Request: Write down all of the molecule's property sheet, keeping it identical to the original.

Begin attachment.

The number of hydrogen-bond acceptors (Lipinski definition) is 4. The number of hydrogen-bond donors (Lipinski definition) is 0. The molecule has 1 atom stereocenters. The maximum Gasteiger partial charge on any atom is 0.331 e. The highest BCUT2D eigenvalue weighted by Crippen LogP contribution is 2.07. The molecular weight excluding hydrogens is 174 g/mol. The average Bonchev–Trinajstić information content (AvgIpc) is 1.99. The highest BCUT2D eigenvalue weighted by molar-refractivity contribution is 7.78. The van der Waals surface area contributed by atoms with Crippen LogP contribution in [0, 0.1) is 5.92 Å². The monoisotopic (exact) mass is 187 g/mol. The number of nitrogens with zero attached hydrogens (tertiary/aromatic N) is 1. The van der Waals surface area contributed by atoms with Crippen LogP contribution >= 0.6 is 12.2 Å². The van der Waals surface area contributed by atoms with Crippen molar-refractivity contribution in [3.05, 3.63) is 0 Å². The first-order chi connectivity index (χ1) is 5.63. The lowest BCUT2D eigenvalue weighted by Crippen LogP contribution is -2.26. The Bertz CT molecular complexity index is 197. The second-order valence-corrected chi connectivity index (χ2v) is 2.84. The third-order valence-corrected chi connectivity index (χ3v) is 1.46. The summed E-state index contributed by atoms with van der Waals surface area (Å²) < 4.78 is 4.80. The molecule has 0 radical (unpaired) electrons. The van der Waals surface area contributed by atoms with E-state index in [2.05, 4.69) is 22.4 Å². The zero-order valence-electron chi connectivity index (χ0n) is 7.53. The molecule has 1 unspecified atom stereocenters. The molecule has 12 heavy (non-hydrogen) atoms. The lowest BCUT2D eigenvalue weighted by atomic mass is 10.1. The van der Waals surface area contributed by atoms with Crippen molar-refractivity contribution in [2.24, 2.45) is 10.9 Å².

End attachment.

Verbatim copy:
The number of hydrogen-bond acceptors (Lipinski definition) is 4. The number of hydrogen-bond donors (Lipinski definition) is 0. The molecule has 1 atom stereocenters. The maximum Gasteiger partial charge on any atom is 0.331 e. The highest BCUT2D eigenvalue weighted by Crippen LogP contribution is 2.07. The molecular weight excluding hydrogens is 174 g/mol. The average Bonchev–Trinajstić information content (AvgIpc) is 1.99. The highest BCUT2D eigenvalue weighted by molar-refractivity contribution is 7.78. The van der Waals surface area contributed by atoms with Crippen LogP contribution in [0, 0.1) is 5.92 Å². The monoisotopic (exact) mass is 187 g/mol. The number of nitrogens with zero attached hydrogens (tertiary/aromatic N) is 1. The van der Waals surface area contributed by atoms with Crippen LogP contribution >= 0.6 is 12.2 Å². The van der Waals surface area contributed by atoms with Crippen molar-refractivity contribution in [3.05, 3.63) is 0 Å². The first-order chi connectivity index (χ1) is 5.63. The lowest BCUT2D eigenvalue weighted by Crippen LogP contribution is -2.26. The Bertz CT molecular complexity index is 197. The second-order valence-corrected chi connectivity index (χ2v) is 2.84. The third-order valence-corrected chi connectivity index (χ3v) is 1.46. The summed E-state index contributed by atoms with van der Waals surface area (Å²) < 4.78 is 4.80. The molecule has 0 radical (unpaired) electrons. The van der Waals surface area contributed by atoms with E-state index in [2.05, 4.69) is 22.4 Å². The zero-order valence-electron chi connectivity index (χ0n) is 7.53. The molecule has 1 unspecified atom stereocenters. The molecule has 12 heavy (non-hydrogen) atoms. The lowest BCUT2D eigenvalue weighted by atomic mass is 10.1. The van der Waals surface area contributed by atoms with Crippen molar-refractivity contribution in [2.24, 2.45) is 10.9 Å².